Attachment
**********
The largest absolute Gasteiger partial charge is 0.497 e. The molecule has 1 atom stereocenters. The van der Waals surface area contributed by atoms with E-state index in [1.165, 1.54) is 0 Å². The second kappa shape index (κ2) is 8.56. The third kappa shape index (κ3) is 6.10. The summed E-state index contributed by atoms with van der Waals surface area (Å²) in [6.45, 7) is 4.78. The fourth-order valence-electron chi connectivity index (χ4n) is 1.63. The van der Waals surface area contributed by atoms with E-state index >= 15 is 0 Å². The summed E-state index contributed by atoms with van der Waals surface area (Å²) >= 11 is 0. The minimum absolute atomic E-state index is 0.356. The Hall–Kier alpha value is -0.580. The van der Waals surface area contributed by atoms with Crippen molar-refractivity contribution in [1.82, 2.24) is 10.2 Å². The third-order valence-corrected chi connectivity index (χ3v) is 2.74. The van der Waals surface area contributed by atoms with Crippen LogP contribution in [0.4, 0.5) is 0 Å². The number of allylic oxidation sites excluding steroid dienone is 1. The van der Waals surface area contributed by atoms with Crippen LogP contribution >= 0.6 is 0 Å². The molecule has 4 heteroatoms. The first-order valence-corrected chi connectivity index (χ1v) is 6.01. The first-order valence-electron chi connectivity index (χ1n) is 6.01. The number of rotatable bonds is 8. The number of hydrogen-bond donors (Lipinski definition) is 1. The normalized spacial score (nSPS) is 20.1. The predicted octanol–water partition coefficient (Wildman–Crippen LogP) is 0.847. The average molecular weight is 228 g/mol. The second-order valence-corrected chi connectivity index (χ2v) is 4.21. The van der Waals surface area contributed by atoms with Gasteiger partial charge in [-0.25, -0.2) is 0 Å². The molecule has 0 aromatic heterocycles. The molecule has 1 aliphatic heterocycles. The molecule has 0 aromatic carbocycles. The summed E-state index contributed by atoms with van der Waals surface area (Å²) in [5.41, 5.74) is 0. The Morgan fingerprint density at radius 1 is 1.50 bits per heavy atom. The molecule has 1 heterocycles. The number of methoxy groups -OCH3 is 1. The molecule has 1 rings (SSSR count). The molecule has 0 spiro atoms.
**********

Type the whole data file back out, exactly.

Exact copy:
The largest absolute Gasteiger partial charge is 0.497 e. The molecule has 1 atom stereocenters. The van der Waals surface area contributed by atoms with E-state index in [1.165, 1.54) is 0 Å². The second kappa shape index (κ2) is 8.56. The third kappa shape index (κ3) is 6.10. The summed E-state index contributed by atoms with van der Waals surface area (Å²) in [6.45, 7) is 4.78. The fourth-order valence-electron chi connectivity index (χ4n) is 1.63. The van der Waals surface area contributed by atoms with E-state index >= 15 is 0 Å². The summed E-state index contributed by atoms with van der Waals surface area (Å²) >= 11 is 0. The minimum absolute atomic E-state index is 0.356. The Hall–Kier alpha value is -0.580. The van der Waals surface area contributed by atoms with Crippen molar-refractivity contribution in [1.82, 2.24) is 10.2 Å². The third-order valence-corrected chi connectivity index (χ3v) is 2.74. The van der Waals surface area contributed by atoms with Crippen LogP contribution in [0.4, 0.5) is 0 Å². The number of allylic oxidation sites excluding steroid dienone is 1. The van der Waals surface area contributed by atoms with Crippen LogP contribution >= 0.6 is 0 Å². The molecule has 4 heteroatoms. The first-order valence-corrected chi connectivity index (χ1v) is 6.01. The first-order valence-electron chi connectivity index (χ1n) is 6.01. The number of rotatable bonds is 8. The number of hydrogen-bond donors (Lipinski definition) is 1. The normalized spacial score (nSPS) is 20.1. The predicted octanol–water partition coefficient (Wildman–Crippen LogP) is 0.847. The average molecular weight is 228 g/mol. The second-order valence-corrected chi connectivity index (χ2v) is 4.21. The van der Waals surface area contributed by atoms with Gasteiger partial charge in [-0.25, -0.2) is 0 Å². The molecule has 0 aromatic heterocycles. The molecule has 1 aliphatic heterocycles. The molecule has 0 aromatic carbocycles. The summed E-state index contributed by atoms with van der Waals surface area (Å²) in [5.41, 5.74) is 0. The Morgan fingerprint density at radius 1 is 1.50 bits per heavy atom. The molecule has 1 heterocycles. The number of methoxy groups -OCH3 is 1. The molecule has 1 rings (SSSR count). The molecule has 0 spiro atoms.